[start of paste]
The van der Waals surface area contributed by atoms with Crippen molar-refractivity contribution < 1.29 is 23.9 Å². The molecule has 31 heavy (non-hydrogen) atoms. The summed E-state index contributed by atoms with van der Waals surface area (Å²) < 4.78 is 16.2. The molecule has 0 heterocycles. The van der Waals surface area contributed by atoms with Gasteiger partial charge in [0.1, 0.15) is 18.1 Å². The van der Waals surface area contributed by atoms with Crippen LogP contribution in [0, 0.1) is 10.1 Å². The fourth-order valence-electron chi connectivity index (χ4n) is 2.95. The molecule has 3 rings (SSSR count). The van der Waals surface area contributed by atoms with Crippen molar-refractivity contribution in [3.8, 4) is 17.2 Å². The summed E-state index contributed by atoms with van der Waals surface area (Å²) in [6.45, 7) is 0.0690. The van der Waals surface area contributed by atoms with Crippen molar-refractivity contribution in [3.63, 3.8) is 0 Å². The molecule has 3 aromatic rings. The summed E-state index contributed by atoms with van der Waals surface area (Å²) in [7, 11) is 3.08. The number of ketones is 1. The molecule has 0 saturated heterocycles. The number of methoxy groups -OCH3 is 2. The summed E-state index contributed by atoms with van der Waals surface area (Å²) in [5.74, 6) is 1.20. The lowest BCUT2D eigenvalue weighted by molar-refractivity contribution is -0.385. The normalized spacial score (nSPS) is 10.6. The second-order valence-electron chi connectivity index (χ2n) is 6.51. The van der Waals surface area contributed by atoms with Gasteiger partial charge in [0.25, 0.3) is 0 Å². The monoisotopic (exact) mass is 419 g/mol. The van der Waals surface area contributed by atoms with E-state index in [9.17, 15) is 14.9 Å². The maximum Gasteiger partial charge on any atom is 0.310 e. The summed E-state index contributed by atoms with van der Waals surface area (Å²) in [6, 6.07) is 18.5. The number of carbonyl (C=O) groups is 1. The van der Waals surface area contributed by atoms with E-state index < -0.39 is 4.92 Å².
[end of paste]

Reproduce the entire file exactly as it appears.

The van der Waals surface area contributed by atoms with Crippen molar-refractivity contribution < 1.29 is 23.9 Å². The molecule has 31 heavy (non-hydrogen) atoms. The summed E-state index contributed by atoms with van der Waals surface area (Å²) < 4.78 is 16.2. The molecule has 0 heterocycles. The van der Waals surface area contributed by atoms with Gasteiger partial charge in [0.1, 0.15) is 18.1 Å². The van der Waals surface area contributed by atoms with Crippen LogP contribution in [0, 0.1) is 10.1 Å². The fourth-order valence-electron chi connectivity index (χ4n) is 2.95. The molecule has 3 rings (SSSR count). The van der Waals surface area contributed by atoms with Crippen molar-refractivity contribution in [3.8, 4) is 17.2 Å². The summed E-state index contributed by atoms with van der Waals surface area (Å²) in [6.45, 7) is 0.0690. The van der Waals surface area contributed by atoms with Crippen molar-refractivity contribution in [3.63, 3.8) is 0 Å². The molecule has 3 aromatic rings. The summed E-state index contributed by atoms with van der Waals surface area (Å²) in [7, 11) is 3.08. The number of ketones is 1. The molecule has 0 saturated heterocycles. The number of methoxy groups -OCH3 is 2. The summed E-state index contributed by atoms with van der Waals surface area (Å²) in [5.74, 6) is 1.20. The lowest BCUT2D eigenvalue weighted by molar-refractivity contribution is -0.385. The normalized spacial score (nSPS) is 10.6. The second-order valence-electron chi connectivity index (χ2n) is 6.51. The van der Waals surface area contributed by atoms with Gasteiger partial charge in [0.25, 0.3) is 0 Å². The monoisotopic (exact) mass is 419 g/mol. The van der Waals surface area contributed by atoms with E-state index in [9.17, 15) is 14.9 Å². The maximum Gasteiger partial charge on any atom is 0.310 e. The summed E-state index contributed by atoms with van der Waals surface area (Å²) in [6, 6.07) is 18.5. The number of carbonyl (C=O) groups is 1. The van der Waals surface area contributed by atoms with E-state index < -0.39 is 4.92 Å².